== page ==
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Breaking Work Horses


I'm going to share something a little different today. I'm going to give ya a little peak into what I've been up to the past couple weeks.


The sleigh we have is older, and Ken built it in 1980. We decided a week ago to rebuild it. We tore the old rack off, which was still partly salvageable, and we will put it on our older wagon sometime.


The runners, beams, rave irons and knuckles were all still good on the old sleigh, so we just needed new bunks and a rack. We had a local guy mill the lumber for it, and it's all doug fir wood.



We have been working Black 1 and Black 2 the past couple years, and they were ok. Black 1 was a fantastic work horse, but he died last March. Black 2 is a Percheron/Thoroughbred cross, and he's just too hot to be a good feed work horse, but we've been using him because it's all we had. We bought a mare for a brood mare a couple falls ago. She was 13-14 years old and had just been running loose and raising colts. She was halter broke and that's it. She had zero manners and would waller all over us when we bought her, but that changed on day 2. We packed salt on her all summer, got her to where you could handle her feet, and she now is very well mannered.


We got her started to drive last winter before Black 1 died, but barely. After he died, we just turned the team out because we were in the middle of calving and didn't have time to do it right.


So we got Black 2 and Bird (the new mare) in about the 1st of December and started working them. They did ok, but you need a good, quiet horse to break a new one properly. So I hunted around and found a mare that was broke to drive and bought her. We named her Bess. Anyway, they have only worked together 3-4 times and are doing great. Bird is a natural workhorse (more on what that means in another post). However, just like starting colts to ride, generally about the 3rd day is the day they will "pull something" on ya.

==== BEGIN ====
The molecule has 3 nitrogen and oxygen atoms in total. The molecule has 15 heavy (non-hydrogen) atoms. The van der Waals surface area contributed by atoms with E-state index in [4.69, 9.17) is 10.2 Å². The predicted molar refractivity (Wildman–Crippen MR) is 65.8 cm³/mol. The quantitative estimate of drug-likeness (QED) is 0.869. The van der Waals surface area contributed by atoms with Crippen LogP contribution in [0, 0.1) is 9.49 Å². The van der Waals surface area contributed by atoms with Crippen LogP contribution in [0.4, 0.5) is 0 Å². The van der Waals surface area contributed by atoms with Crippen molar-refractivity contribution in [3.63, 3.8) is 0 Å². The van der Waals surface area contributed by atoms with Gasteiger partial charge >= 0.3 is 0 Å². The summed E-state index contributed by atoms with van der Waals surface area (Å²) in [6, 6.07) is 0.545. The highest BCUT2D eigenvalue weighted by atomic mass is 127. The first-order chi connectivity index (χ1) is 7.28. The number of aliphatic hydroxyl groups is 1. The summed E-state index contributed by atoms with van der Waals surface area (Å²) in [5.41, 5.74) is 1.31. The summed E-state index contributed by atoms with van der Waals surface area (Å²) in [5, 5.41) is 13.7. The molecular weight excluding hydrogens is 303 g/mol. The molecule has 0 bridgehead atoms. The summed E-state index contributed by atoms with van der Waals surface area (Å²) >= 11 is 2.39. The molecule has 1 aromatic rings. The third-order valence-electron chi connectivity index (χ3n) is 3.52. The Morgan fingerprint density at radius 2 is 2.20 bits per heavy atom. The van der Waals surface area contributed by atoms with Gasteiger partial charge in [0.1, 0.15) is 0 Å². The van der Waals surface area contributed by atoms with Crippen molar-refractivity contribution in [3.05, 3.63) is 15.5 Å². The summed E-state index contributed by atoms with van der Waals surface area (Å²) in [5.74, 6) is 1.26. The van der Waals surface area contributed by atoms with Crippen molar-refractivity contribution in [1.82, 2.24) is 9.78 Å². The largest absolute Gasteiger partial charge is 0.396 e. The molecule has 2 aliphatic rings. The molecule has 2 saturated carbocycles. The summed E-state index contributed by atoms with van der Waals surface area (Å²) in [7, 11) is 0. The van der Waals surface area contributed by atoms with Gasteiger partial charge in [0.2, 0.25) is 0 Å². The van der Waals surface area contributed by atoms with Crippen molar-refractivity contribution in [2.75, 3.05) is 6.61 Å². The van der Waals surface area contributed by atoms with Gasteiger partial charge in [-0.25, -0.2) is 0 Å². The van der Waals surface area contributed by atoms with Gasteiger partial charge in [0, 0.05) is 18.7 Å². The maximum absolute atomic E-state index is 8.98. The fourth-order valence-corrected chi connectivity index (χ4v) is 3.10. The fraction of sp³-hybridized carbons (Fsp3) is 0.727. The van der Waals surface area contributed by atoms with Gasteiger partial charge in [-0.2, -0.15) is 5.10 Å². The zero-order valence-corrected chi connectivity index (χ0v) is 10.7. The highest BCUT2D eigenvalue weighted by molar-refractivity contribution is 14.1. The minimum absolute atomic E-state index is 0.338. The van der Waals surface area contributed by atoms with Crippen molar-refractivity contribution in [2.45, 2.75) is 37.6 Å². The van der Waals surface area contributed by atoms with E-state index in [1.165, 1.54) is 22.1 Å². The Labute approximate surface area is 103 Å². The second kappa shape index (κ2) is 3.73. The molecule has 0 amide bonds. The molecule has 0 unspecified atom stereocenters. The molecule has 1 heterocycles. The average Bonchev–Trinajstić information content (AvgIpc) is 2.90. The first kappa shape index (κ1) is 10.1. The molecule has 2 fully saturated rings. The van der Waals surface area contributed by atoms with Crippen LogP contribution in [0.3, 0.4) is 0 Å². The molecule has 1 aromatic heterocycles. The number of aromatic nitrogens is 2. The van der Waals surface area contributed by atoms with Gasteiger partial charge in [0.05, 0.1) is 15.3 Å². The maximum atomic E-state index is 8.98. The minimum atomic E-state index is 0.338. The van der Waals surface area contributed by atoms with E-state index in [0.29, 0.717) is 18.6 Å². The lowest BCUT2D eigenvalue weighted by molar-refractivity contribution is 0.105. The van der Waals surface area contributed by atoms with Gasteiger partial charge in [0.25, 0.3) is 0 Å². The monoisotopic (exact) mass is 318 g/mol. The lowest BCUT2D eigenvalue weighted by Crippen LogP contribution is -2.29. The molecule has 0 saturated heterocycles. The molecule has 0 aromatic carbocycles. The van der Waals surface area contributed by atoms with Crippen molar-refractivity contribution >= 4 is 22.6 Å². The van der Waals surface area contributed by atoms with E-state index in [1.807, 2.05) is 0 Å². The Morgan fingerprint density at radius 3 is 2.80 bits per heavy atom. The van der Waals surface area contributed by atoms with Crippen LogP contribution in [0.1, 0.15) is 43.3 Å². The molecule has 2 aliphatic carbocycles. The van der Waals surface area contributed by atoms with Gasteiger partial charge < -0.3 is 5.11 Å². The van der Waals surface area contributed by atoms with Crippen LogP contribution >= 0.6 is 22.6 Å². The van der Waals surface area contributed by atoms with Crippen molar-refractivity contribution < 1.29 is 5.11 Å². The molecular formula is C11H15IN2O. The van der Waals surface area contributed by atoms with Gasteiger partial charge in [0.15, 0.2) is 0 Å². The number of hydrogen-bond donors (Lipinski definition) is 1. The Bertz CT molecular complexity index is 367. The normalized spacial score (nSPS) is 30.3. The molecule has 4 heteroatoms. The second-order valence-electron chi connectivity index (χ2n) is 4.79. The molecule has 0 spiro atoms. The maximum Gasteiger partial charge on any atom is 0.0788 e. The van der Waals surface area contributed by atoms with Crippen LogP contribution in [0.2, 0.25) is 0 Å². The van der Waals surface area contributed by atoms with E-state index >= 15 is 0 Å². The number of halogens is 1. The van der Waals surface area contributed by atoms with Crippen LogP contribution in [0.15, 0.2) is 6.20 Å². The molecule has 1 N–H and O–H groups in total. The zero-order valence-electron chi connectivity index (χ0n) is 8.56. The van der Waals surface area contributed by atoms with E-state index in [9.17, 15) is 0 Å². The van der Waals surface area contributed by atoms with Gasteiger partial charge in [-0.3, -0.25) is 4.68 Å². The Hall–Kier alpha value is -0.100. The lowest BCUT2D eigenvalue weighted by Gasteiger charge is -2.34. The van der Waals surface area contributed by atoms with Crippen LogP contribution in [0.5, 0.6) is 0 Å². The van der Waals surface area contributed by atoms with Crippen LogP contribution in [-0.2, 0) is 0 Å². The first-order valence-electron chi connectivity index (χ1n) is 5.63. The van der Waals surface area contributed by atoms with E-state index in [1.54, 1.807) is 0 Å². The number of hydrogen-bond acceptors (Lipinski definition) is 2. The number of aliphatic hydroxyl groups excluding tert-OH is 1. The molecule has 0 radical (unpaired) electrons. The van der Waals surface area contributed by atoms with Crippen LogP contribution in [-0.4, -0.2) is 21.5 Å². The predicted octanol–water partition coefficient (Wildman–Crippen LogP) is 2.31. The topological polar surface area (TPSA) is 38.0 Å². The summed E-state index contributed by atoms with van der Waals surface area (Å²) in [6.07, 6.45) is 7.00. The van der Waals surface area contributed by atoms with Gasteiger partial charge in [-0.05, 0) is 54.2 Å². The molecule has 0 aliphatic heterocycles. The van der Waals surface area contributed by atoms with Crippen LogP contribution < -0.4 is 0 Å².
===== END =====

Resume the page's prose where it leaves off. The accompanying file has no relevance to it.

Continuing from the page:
Yesterday was Birds day to try it. We had fed 2 loads of hay, Ken driving and I forking it off. We were headed back to the stack for the last load when Bird grabbed her ass and we had a little runaway. We were close enough to deep snow that Ken was able to get them out in it then we just let them run. It' doesn't take long to let the air out of one in a few feet of snow. Ken kept them going even after they wanted to stop to ensure ol Bird that the "runaway" was Ken's idea and not hers.


We finished feeding without a hiccup, but when we got back to the barn, we rigged up a modified Running W. A true running W has a half hobble on each front leg, but Ken figured we could get by with 1 where there were 2 of us.


That's a half hobble with a ring in it that buckled around Birds ankle with a rope tied to the ring and run up through the belly band and back to the hay rack.

This morning when we went to feed, we started a little earlier to do some "training" to prevent ruining a good horse and busting a bunch of stuff up. The pictures aren't the best, but will give ya a little idea.


Anyway, Ken was driving and it was my job to hold the tail of the rope tied to Birds front leg. She was a little on edge to begin with, and it didn't take long before she decided to try to run one more time. The second she did, Ken hollered WHOA and I pulled the rope tight which picked her front foot off the ground and parked her in 0.002 seconds flat. A regular running W would take both front feet off the ground.


It doesn't hurt the horse at all, but it does teach them what WHOA is and if you can never let them have a true runaway, you'll win. If a team has a true runaway, its almost impossible to break them of it or to trust them.


We then went and fed without a bit of trouble and had a nice, quiet morning. We will see how this afternoon goes. Yes, we feed twice a day because our cattle do better, I enjoy it, and there's not a lot going on now anyways. You just as well be doing something as nothing.


We will keep the modified running W on her for another day or two, but she's smart enough, we probably won't have any more trouble. Never let a horse, person or anything get the edge on ya in life.


You might have to put a running W on a situation in your life. Always keep the edge!










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©2020 by Skye Clark’s Western Images.

Skye Clark, cowboy photographer